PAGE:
Abstract—Entities in the Internet, ranging from individuals and enterprises to service providers, face a broad range of epidemic risks such as worms, viruses, and botnet-driven attacks. Those risks are interdependent risks, which means that the decision by an entity to invest in security and self-protect affects the risk faced by others (for example, the risk faced by an individual decreases when its providers increases its investments in security). As a result of this, entities tend to invest too little in self-protection, relative to the socially efficient level, by ignoring benefits conferred on by others. In this paper, we consider the problem of designing incentives to entities in the Internet so that they invest at a socially efficient level. In particular, we find that insurance is a powerful incentive mechanism which pushes agents to invest in self-protection. Thus, insurance increases the level of self-protection, and therefore the level of security, in the Internet. As a result, we believe that insurance should be considered as an important component of risk management in the Internet.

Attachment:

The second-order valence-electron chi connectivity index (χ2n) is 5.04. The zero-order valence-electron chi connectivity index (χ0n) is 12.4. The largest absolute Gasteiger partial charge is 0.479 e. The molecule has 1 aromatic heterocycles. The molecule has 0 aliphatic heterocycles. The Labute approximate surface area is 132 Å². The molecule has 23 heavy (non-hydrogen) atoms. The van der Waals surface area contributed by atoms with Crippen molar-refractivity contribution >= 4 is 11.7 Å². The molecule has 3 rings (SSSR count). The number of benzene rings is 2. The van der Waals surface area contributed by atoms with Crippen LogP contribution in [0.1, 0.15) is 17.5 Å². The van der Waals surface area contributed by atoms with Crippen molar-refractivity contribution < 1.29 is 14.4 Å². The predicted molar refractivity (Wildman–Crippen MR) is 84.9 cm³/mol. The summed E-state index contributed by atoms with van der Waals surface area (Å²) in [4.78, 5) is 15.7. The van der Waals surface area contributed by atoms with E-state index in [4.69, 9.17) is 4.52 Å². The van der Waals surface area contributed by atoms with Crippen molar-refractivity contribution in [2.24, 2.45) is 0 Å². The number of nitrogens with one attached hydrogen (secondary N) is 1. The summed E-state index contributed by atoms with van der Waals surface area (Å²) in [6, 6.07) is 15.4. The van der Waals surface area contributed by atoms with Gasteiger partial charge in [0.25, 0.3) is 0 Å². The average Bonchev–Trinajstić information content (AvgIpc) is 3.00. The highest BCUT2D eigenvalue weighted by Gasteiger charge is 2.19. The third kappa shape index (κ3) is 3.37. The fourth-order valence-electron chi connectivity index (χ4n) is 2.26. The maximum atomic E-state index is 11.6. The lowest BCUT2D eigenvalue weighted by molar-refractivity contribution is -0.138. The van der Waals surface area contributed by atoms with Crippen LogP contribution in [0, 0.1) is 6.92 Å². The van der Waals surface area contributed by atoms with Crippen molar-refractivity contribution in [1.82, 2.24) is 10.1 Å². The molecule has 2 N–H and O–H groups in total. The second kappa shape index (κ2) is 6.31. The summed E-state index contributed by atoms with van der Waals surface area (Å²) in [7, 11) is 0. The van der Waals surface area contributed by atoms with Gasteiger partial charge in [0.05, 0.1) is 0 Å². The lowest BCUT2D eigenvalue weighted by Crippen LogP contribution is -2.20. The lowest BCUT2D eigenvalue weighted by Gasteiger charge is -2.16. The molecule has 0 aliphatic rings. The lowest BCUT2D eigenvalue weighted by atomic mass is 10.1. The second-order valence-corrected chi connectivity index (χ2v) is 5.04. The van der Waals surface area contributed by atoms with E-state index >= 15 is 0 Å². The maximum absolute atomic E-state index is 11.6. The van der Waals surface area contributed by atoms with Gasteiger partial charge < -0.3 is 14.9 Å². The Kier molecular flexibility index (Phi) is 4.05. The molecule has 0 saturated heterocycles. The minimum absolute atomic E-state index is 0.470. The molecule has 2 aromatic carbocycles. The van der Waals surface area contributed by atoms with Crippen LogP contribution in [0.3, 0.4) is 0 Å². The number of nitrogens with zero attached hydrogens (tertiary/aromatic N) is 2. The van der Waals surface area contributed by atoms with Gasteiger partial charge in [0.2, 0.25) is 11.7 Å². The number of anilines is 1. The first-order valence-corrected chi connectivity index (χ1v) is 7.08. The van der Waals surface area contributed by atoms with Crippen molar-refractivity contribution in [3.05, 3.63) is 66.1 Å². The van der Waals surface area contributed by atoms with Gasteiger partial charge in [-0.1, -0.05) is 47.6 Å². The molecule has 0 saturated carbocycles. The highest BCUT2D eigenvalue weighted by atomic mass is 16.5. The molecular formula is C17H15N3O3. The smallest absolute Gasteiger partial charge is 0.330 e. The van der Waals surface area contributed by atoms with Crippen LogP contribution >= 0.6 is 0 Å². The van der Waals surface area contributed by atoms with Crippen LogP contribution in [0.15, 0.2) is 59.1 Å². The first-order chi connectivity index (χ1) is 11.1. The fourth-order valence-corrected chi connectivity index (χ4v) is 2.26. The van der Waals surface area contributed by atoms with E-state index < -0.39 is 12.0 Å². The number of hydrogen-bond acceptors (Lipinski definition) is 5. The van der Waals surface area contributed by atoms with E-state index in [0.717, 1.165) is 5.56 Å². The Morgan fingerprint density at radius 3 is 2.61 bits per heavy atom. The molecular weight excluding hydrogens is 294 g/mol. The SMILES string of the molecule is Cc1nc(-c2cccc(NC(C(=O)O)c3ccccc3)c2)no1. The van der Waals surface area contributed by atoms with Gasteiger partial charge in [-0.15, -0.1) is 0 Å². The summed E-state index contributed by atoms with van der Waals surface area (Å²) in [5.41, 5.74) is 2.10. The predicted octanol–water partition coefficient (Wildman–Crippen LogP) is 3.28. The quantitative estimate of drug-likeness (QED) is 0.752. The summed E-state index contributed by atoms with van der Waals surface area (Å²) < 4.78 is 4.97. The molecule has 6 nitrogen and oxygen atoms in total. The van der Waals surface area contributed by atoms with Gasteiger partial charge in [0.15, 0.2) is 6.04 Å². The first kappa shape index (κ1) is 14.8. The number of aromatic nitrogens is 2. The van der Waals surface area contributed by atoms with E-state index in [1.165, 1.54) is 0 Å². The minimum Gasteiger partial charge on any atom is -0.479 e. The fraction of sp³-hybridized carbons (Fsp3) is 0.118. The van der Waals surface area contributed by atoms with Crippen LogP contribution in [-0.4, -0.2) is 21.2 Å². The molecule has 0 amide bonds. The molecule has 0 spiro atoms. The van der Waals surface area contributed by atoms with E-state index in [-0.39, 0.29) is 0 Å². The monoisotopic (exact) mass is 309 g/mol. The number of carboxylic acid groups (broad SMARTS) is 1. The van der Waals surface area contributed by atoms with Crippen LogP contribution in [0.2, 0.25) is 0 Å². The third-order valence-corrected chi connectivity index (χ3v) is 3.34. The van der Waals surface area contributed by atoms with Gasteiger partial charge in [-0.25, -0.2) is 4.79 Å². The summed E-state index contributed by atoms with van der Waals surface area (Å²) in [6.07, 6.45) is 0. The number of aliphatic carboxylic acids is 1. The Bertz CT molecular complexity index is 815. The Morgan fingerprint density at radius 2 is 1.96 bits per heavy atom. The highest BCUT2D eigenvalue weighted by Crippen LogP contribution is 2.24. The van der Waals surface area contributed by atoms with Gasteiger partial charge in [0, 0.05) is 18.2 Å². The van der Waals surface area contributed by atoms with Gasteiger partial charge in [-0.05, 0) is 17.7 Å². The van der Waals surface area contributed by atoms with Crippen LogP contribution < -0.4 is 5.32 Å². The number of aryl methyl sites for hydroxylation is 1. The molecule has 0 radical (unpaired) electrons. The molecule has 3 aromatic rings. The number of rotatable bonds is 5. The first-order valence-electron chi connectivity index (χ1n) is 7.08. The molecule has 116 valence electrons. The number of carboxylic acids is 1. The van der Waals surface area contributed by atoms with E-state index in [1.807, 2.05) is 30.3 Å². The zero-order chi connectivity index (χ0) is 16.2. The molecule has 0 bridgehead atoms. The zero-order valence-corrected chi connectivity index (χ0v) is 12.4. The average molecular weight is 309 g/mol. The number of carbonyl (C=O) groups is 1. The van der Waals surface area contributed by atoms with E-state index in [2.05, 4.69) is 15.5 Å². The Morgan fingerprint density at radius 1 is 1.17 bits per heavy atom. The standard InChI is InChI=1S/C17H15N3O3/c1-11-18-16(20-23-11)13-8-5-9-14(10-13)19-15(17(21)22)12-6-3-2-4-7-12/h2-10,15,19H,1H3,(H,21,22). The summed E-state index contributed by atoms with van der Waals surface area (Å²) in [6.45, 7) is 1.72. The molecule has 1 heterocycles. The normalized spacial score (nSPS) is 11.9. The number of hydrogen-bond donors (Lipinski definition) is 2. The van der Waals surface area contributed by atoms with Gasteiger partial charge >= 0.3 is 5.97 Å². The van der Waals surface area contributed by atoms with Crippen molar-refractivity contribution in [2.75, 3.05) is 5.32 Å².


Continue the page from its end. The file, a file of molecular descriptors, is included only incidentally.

I. INTRODUCTION The infrastructure, the users, and the services offered on the Internet are all subject to a wide variety of risks, both malicious (such as denial of service attacks, intrusions of various kinds, phishing, worms and viruses, etc) and non-intentional (such as overloads or denial of service caused by flash crowds). The approach typically taken to manage those risks has been to accept the loss when it occurs, and in parallel to develop and deploy methods to reduce the likelihood of loss, reduce the impact of the risk and therefore reduce the severity of the damages. In practice, this has led to a vast industry, and a large scale effort in the research community, centered around tools and techniques to detect threats and anomalies and to protect the network infrastructure and its users from the negative impact of those anomalies, along with efforts in the area of security education in an attempt to minimize the risks related to the human factor. Comparatively very little attention has been focused, and work been done, on an alternative approach to handling risks, namely the transfer of risk to another entity through contract or hedging. A widely known way to do that in many areas of modern life is through insurance. There, the risk is transfe rred to an insurance company, in return for a fee which is the insurance premium. The Internet has become a fundamental infrastructure of modern economies, yet ”Internet insurance” is still in its infancy. Cyberinsurance, or the insurance of computer risk s